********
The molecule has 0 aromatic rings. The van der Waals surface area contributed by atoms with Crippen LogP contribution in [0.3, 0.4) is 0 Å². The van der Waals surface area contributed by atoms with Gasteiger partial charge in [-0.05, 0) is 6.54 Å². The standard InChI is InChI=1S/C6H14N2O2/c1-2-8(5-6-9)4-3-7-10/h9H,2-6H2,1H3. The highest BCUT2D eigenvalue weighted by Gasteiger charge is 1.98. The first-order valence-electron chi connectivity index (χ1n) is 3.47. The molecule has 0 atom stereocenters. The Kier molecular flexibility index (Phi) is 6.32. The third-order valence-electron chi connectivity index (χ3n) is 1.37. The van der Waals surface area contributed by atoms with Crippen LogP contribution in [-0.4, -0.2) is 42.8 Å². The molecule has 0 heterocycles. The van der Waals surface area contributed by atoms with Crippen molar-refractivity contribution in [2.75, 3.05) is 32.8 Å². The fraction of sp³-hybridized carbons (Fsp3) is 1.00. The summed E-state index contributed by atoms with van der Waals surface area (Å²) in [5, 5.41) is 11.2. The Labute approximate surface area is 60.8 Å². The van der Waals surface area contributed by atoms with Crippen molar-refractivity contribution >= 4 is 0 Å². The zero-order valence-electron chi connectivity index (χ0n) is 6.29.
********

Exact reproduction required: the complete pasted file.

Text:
The molecule has 0 aromatic rings. The van der Waals surface area contributed by atoms with Crippen LogP contribution in [0.3, 0.4) is 0 Å². The van der Waals surface area contributed by atoms with Gasteiger partial charge in [-0.05, 0) is 6.54 Å². The standard InChI is InChI=1S/C6H14N2O2/c1-2-8(5-6-9)4-3-7-10/h9H,2-6H2,1H3. The highest BCUT2D eigenvalue weighted by Gasteiger charge is 1.98. The first-order valence-electron chi connectivity index (χ1n) is 3.47. The molecule has 0 atom stereocenters. The Kier molecular flexibility index (Phi) is 6.32. The third-order valence-electron chi connectivity index (χ3n) is 1.37. The van der Waals surface area contributed by atoms with Crippen LogP contribution in [-0.4, -0.2) is 42.8 Å². The molecule has 0 heterocycles. The van der Waals surface area contributed by atoms with Crippen molar-refractivity contribution in [2.75, 3.05) is 32.8 Å². The fraction of sp³-hybridized carbons (Fsp3) is 1.00. The summed E-state index contributed by atoms with van der Waals surface area (Å²) in [5, 5.41) is 11.2. The Labute approximate surface area is 60.8 Å². The van der Waals surface area contributed by atoms with Crippen molar-refractivity contribution >= 4 is 0 Å². The zero-order valence-electron chi connectivity index (χ0n) is 6.29.